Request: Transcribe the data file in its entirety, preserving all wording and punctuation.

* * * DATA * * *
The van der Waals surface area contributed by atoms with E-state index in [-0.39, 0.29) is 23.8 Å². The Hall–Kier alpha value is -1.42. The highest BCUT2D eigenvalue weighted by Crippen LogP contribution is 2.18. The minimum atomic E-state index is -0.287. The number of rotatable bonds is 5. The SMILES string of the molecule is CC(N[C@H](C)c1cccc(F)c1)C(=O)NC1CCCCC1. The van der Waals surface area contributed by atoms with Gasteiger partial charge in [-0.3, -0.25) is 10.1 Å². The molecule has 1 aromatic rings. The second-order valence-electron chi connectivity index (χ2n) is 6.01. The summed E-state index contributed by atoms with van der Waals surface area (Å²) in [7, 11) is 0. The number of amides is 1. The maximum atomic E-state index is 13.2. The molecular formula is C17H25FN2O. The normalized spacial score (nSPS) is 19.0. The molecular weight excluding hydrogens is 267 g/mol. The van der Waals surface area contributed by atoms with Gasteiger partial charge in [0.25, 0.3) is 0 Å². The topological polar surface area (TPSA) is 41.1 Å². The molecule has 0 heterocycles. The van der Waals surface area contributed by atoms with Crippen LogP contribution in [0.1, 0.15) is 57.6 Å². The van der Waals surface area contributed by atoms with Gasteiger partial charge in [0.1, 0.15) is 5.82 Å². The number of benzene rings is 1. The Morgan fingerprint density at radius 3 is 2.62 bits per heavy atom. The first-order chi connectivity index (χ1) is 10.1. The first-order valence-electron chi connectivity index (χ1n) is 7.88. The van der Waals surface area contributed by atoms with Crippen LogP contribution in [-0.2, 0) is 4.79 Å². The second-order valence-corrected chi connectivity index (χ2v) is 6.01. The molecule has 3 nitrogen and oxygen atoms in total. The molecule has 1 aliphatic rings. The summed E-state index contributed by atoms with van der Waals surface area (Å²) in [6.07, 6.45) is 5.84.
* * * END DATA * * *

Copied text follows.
The van der Waals surface area contributed by atoms with E-state index in [-0.39, 0.29) is 23.8 Å². The Hall–Kier alpha value is -1.42. The highest BCUT2D eigenvalue weighted by Crippen LogP contribution is 2.18. The minimum atomic E-state index is -0.287. The number of rotatable bonds is 5. The SMILES string of the molecule is CC(N[C@H](C)c1cccc(F)c1)C(=O)NC1CCCCC1. The van der Waals surface area contributed by atoms with Gasteiger partial charge in [-0.3, -0.25) is 10.1 Å². The molecule has 1 aromatic rings. The second-order valence-electron chi connectivity index (χ2n) is 6.01. The summed E-state index contributed by atoms with van der Waals surface area (Å²) in [7, 11) is 0. The number of amides is 1. The maximum atomic E-state index is 13.2. The molecular formula is C17H25FN2O. The normalized spacial score (nSPS) is 19.0. The molecular weight excluding hydrogens is 267 g/mol. The van der Waals surface area contributed by atoms with Gasteiger partial charge in [0.25, 0.3) is 0 Å². The topological polar surface area (TPSA) is 41.1 Å². The molecule has 0 heterocycles. The van der Waals surface area contributed by atoms with Crippen LogP contribution in [0.1, 0.15) is 57.6 Å². The van der Waals surface area contributed by atoms with Gasteiger partial charge in [0.1, 0.15) is 5.82 Å². The number of benzene rings is 1. The Morgan fingerprint density at radius 3 is 2.62 bits per heavy atom. The first-order chi connectivity index (χ1) is 10.1. The first-order valence-electron chi connectivity index (χ1n) is 7.88. The van der Waals surface area contributed by atoms with Crippen LogP contribution in [-0.2, 0) is 4.79 Å². The second-order valence-corrected chi connectivity index (χ2v) is 6.01. The molecule has 3 nitrogen and oxygen atoms in total. The molecule has 1 aliphatic rings. The summed E-state index contributed by atoms with van der Waals surface area (Å²) in [6.07, 6.45) is 5.84.